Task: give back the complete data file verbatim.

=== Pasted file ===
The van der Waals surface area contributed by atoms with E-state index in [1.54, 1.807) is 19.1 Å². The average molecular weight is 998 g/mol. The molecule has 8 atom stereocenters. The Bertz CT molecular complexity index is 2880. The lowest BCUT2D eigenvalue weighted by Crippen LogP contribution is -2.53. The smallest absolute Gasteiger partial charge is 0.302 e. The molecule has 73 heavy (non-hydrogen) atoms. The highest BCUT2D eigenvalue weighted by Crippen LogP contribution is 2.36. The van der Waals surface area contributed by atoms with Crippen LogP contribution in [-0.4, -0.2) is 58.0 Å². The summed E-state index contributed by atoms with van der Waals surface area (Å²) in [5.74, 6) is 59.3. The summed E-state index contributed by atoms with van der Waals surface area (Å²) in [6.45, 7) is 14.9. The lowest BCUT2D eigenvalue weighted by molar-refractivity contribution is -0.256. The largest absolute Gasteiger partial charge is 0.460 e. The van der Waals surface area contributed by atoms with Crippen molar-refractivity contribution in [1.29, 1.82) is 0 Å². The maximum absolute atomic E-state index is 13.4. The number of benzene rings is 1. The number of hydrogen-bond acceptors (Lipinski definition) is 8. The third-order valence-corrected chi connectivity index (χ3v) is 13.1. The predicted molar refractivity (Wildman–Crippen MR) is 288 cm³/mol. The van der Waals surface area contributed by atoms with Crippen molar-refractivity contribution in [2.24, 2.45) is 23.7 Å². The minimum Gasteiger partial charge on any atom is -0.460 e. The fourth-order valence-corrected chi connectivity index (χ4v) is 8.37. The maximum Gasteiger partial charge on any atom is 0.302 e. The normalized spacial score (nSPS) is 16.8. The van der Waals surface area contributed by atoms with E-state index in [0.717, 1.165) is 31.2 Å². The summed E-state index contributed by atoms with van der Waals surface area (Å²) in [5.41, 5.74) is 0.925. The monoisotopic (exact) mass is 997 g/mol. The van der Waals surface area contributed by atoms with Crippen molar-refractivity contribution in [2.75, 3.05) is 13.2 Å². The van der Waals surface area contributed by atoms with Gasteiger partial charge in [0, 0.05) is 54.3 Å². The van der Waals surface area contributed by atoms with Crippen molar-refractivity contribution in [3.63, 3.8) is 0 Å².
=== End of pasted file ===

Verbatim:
The van der Waals surface area contributed by atoms with E-state index in [1.54, 1.807) is 19.1 Å². The average molecular weight is 998 g/mol. The molecule has 8 atom stereocenters. The Bertz CT molecular complexity index is 2880. The lowest BCUT2D eigenvalue weighted by Crippen LogP contribution is -2.53. The smallest absolute Gasteiger partial charge is 0.302 e. The molecule has 73 heavy (non-hydrogen) atoms. The highest BCUT2D eigenvalue weighted by Crippen LogP contribution is 2.36. The van der Waals surface area contributed by atoms with Crippen LogP contribution in [-0.4, -0.2) is 58.0 Å². The summed E-state index contributed by atoms with van der Waals surface area (Å²) in [5.74, 6) is 59.3. The summed E-state index contributed by atoms with van der Waals surface area (Å²) in [6.45, 7) is 14.9. The lowest BCUT2D eigenvalue weighted by molar-refractivity contribution is -0.256. The largest absolute Gasteiger partial charge is 0.460 e. The van der Waals surface area contributed by atoms with Crippen molar-refractivity contribution in [1.29, 1.82) is 0 Å². The maximum absolute atomic E-state index is 13.4. The number of benzene rings is 1. The number of hydrogen-bond acceptors (Lipinski definition) is 8. The third-order valence-corrected chi connectivity index (χ3v) is 13.1. The predicted molar refractivity (Wildman–Crippen MR) is 288 cm³/mol. The van der Waals surface area contributed by atoms with Crippen molar-refractivity contribution in [2.24, 2.45) is 23.7 Å². The minimum Gasteiger partial charge on any atom is -0.460 e. The fourth-order valence-corrected chi connectivity index (χ4v) is 8.37. The maximum Gasteiger partial charge on any atom is 0.302 e. The normalized spacial score (nSPS) is 16.8. The van der Waals surface area contributed by atoms with E-state index in [0.717, 1.165) is 31.2 Å². The summed E-state index contributed by atoms with van der Waals surface area (Å²) in [5.41, 5.74) is 0.925. The monoisotopic (exact) mass is 997 g/mol. The van der Waals surface area contributed by atoms with Crippen molar-refractivity contribution in [2.75, 3.05) is 13.2 Å². The van der Waals surface area contributed by atoms with Gasteiger partial charge in [0, 0.05) is 54.3 Å². The van der Waals surface area contributed by atoms with Crippen molar-refractivity contribution in [3.63, 3.8) is 0 Å².